Couples who travel together, stay together...right? In some cases, traveling can absolutely take your relationship to the next level by breaking down the barriers that normally take years at an accelerated rate due to close proximity and new surroundings. A couple who communicates well, has similar interests and is excited to try new things can thrive when they’re abroad together.

But sometimes spending extended periods of time with one person you think you know can bring out a whole new side you’re not the biggest fan of. If you haven’t been open with one another and clear about your wants and needs, this intense time together could completely break your relationship.

As with a relationship in everyday life, the key to successful couples travel is respecting the other person’s opinions and needs, being willing to compromise when you can’t come to a unanimous decision and communicating your feelings in a calm, kind way. If you can do these things at home, you can definitely achieve them on the road as well even though it may take more of a conscious effort at times. But there’s no hiding relationship problems when you can’t take a break from each other for weeks on end and if there are underlying issues that you’re not addressing, travel has the potential to bring them to light extremely quickly. These are 15 red flags to look for while traveling with your significant other, and 10 signs you guys are super in sync.

25 1. Red Flag: You Can’t Agree On Anything

If you arrive at your destination and suddenly realize you and your significant other have completely different interests in terms of what activities you’re going to be doing on this trip, that’s a major red flag. If one of you is more interested in visiting historical sites and the other only wants to head to the beach, there’s been a serious miscommunication somewhere along the way as to why you were going on this trip in the first place.

If you can’t make compromises and make spending quality time the priority, maybe it’s time to reevaluate.

24 2. Red Flag: You Blame Each Other When Things Go Wrong

No matter how much advanced planning you do, things will inevitably go awry at some point on your travels, especially if you’re going for a longer period of time.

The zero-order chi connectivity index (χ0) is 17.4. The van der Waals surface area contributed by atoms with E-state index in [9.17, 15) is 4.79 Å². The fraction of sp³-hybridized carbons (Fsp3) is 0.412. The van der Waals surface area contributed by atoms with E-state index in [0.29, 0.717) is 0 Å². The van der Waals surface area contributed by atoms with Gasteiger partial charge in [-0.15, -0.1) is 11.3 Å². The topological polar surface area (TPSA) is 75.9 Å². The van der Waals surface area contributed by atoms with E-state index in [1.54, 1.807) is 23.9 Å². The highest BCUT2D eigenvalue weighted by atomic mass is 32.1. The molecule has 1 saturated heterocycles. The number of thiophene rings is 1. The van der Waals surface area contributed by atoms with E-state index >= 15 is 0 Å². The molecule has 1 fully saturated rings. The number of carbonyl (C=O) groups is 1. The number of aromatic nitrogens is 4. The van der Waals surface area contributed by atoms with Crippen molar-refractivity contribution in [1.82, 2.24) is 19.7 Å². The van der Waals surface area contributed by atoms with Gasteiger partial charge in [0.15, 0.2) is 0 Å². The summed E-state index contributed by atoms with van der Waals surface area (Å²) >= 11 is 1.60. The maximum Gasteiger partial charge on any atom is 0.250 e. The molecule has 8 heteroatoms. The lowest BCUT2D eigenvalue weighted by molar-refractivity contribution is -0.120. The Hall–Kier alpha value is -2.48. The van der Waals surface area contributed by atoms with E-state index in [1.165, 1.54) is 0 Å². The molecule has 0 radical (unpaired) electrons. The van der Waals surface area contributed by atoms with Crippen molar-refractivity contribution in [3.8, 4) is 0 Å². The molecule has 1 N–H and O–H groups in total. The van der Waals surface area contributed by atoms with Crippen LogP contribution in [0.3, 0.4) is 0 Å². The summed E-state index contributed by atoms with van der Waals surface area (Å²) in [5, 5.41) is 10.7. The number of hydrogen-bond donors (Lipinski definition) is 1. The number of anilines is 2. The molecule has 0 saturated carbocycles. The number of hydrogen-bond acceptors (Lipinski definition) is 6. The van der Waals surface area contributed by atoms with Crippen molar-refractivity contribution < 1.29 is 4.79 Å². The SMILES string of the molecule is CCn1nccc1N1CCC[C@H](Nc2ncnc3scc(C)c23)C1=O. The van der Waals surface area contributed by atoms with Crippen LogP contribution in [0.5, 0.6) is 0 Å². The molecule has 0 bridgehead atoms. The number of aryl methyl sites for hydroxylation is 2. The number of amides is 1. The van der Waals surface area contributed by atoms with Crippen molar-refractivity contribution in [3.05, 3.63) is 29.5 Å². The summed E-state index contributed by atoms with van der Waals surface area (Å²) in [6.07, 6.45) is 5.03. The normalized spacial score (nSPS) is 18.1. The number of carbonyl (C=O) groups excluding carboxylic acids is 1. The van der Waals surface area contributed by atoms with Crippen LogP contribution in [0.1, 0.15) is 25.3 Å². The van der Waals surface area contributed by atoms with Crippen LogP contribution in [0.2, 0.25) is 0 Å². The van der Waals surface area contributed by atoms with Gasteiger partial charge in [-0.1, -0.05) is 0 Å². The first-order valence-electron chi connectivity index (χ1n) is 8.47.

Whether you miss a flight, can’t find your hostel or misplace your cash, how you treat each other in the tough times speaks the loudest.

If you’re finding reasons to blame your partner for these situations you might need to take a look in the mirror and ask yourself why? By the same token, if you feel you’re being unjustifiably blamed for plans falling through, are you really happy with someone who treats you this way?

23 3. Red Flag: You Have Different Ideas Of What’s Within Your Budget

It’s important to identify the style of travel you’ll be doing well in advance of your departure. Are you backpacking on a shoestring budget or are you taking a full blown vacation with unlimited drinks and VIP beach access? There is a huge range on the travel scale and if you come from different income brackets, you and your significant other need to establish how much you’re going to spend while traveling, ahead of time.

For the person on a tighter budget, it’s not going to feel very good if they’re eating less or sitting on the sidelines watching someone shell out for an extra good time, and vice versa, someone who thought the budget was higher is going to be disappointed if they find out on arrival they won’t get to do what they thought they came for.

22 4. Red Flag: You’re Easily Embarrassed

If you’re spending every minute of the day together for a couple of weeks or maybe longer, you’re going to need to get comfy with your partner pretty quickly. There’s no hiding things like flatulence from an upset stomach or an alarming sunburn in all the wrong places when you’re bunking together.

If you don’t feel like your partner is accepting these things that you have to deal with in life or you feel bad about yourself because of them you need to ask yourself why that is. Is it because you feel embarrassed but don’t need to, or because their reaction is unkind? Either way, if you can’t relax and be your true self there’s likely a bigger issue that needs to be addressed.